3 Quick Tips to Manage Stress: No More Clutter!
Stress can be overwhelming, which belies its general approach: it creeps. It builds up around the edges of your life, at school, at your job, in your relationships. Because of its slow accretion, it is all the more surprising when it comes crashing down. Its mode of attack makes us want to fight back using broad gestures, like whole new exercise regimens, new cities to live in, new relationships. While any of these might be valid, you are treating the crash while ignoring the creep. I will be talking about other ways to deal with the slow infiltration of stress in other hubs (including my treatise on relaxation breathing), but for now, let's keep it simple. Let's clean house.
Tip 1: Unclutter Your Environment
This is for those of us who let our personal spaces get... a little out of hand. We might let a few empty bottles pile up on the counter, a few dishes build up in the sink, a few odds and ends accrue on the desk, until things are officially messy. While we might do some cleaning here and there, it's more of a "shuffling" process, and it's usually pretty short-lived. If this sounds like you, I'd like you to try an experiment. If you tend to spend a lot of time in one place (your desk, let's say), take a good look at it. Now, close your eyes, and imagine it clean and organized. Imagine sitting at that desk, and how it might feel to spend time in this alternate reality. Is it nice? Did that give you a bit of motivation? Because this experiment isn't through until you've tidied up. As an act of good faith, I'll clean my desk right this instant.
Back. I'm not trying to brag, but I may have even dusted. Once you've tried this experiment, check in with yourself: does the space feel more inviting? Less chaotic? Do you think that you can maintain this level of organization? Crystallize this feeling of an organized desk, and refer back to it the next time things start getting out of control. Maybe apply it to how you might feel about cleaning that sink of dirty dishes...
Tip 2: Unclutter Your Mind
On a scale of 1-10, how often do you experience persistent, unwanted thoughts? Do you have difficulty banishing busy brain activity as you try to go to sleep? Do you sometimes slip out of the current conversation, tune out of the movie that you're watching, or otherwise miss out on a shared experience because your brain has gone to past events or to planning the future? This is called "rumination," and it is commonly found in those with high anxiety. Notice that I don't say that one causes the other; the direction of causation is hard to determine, and it is likely that they are reciprocal. If this is the case, then reducing rumination should help with stress, if not eliminate it entirely.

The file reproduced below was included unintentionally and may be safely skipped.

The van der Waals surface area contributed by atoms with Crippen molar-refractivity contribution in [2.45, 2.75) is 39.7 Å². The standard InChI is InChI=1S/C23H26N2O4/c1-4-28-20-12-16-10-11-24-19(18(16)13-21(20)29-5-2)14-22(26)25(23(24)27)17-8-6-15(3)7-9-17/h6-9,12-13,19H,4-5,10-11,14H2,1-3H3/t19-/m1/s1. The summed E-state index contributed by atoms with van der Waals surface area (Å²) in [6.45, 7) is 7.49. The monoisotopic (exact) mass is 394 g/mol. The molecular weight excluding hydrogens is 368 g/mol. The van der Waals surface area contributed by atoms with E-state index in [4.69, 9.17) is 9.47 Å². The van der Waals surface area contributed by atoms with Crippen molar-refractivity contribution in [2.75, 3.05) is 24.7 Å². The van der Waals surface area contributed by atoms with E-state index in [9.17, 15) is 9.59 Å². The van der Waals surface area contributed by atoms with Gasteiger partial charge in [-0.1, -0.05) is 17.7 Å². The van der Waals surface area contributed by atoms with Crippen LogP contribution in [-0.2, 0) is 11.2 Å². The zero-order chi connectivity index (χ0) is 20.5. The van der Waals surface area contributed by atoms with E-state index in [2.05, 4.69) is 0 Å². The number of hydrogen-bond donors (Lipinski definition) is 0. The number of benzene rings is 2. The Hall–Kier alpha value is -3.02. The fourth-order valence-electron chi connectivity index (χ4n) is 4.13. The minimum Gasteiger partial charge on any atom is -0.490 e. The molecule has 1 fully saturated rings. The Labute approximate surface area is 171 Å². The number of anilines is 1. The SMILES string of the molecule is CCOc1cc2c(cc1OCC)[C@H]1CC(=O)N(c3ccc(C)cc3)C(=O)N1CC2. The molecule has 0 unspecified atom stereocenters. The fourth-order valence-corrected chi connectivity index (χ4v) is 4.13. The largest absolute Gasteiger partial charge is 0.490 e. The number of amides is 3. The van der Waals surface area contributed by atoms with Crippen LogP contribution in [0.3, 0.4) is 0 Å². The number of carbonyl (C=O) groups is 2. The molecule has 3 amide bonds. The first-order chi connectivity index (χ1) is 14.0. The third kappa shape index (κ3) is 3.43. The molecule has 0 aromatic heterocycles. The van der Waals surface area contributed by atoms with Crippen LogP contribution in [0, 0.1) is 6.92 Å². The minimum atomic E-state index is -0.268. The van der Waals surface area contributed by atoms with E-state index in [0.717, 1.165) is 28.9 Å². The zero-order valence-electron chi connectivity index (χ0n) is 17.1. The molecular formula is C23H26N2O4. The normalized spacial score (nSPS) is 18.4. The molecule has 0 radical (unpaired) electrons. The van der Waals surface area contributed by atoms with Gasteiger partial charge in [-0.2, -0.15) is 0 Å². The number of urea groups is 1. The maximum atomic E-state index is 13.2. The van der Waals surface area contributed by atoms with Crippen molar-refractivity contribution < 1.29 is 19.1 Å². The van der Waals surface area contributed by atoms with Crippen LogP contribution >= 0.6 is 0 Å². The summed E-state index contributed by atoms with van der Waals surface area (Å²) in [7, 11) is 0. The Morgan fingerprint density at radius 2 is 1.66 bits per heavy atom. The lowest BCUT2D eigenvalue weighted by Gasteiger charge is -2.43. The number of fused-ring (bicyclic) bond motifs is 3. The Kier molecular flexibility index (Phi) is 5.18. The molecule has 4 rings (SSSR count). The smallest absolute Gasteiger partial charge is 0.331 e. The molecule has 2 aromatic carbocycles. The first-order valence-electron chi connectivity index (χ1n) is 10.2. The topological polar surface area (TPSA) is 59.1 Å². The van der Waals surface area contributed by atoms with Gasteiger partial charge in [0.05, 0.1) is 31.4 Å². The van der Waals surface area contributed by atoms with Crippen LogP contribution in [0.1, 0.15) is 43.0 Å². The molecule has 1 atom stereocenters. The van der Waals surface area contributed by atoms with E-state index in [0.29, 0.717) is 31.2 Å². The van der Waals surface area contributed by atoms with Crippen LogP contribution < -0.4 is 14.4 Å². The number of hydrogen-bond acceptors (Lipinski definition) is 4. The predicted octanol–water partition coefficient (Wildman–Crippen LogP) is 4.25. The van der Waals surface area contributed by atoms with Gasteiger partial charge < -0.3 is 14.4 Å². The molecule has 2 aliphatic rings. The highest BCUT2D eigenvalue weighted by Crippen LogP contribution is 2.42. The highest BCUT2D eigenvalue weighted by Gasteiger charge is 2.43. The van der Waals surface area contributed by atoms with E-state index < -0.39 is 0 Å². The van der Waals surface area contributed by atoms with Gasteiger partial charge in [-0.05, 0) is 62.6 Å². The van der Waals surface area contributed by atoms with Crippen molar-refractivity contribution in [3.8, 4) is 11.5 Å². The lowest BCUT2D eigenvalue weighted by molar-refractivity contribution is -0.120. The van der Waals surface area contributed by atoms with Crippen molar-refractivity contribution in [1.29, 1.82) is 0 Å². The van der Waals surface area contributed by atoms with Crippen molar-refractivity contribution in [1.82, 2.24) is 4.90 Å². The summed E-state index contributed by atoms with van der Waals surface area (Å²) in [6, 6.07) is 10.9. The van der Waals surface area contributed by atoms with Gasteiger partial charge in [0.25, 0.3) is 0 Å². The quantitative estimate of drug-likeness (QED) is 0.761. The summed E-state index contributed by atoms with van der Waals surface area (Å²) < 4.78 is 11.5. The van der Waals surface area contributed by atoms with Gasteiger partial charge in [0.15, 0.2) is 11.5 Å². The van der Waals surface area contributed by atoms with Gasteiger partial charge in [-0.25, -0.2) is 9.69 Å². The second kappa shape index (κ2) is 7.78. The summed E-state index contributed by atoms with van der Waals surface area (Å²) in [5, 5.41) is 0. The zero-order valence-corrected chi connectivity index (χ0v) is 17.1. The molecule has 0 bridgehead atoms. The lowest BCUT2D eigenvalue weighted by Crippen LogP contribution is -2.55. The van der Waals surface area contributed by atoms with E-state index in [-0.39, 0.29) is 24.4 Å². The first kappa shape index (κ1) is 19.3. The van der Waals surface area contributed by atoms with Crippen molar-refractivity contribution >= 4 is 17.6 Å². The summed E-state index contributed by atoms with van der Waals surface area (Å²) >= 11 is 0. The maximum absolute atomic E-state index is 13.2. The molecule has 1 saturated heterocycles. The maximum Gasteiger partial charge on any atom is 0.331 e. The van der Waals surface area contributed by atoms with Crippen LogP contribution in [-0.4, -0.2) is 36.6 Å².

How to unclutter the mind? Start with a simple exercise. Next time you're walking outside, take a moment to enjoy the day. No planning for the future, no thinking about the day thus far; simply notice the sounds around you, the sights, and the feel of the ground beneath your feet. Your brain will wander, maybe in as few as 5 seconds, away from the present moment. If you catch yourself losing touch with the present moment, don't be angry with yourself. Indeed, this is the essence of the exercise. While beholding the current moment is important, stress-relieving, and enjoyable, noticing that you have reverted to automatic thinking is the key skill that this exercise develops. You now have a choice: return to the present moment, or continue with the alternative that your unconscious mind presented you. The more often that you work with this skill of mindfulness, the easier it will be to unclutter. To learn more, check out the book linked above.
Tip 3: Unclutter Your Life
This one isn't easy, but there is an easy guideline to get you started: If something needs to be done, and it can be accomplished in under two minutes, do it now. Seem simple? Maybe useless? Consider how easy it is to sweep these two-minute tasks aside and do them later. Think how they build up until they're 10 minute jobs (cleaning the desk) or 2 hour ordeals (organizing an office). Now, think about the conditioning that has gone into this: you have been giving yourself tiny rewards for years, every time you sweep these tasks aside (You: "I'll do it later." Your brain: "Doesn't that feel better?"). It's time to undo that conditioning by experiencing the rewards you get each time you accomplish a two-minute task. Much like mindfulness concept mentioned above, this is a skill. Once you get into the habit of doing these two-minute tasks as they become available, it will become easier and easier. The final component will be noticing the cumulative effects: are there any big jobs that you used to have to occasionally do that are now just done? This idea was taken from the book "Getting Things Done," linked above.
This is just the beginning, but I would like you to imagine how enlightening the effect of uncluttering can be. If there is a final straw that breaks the camel's back, what would it be like to remove a few straws here, a few straws there? Would the metaphorical camel's back eventually be unburdened? Be kind to yourselves, everyone.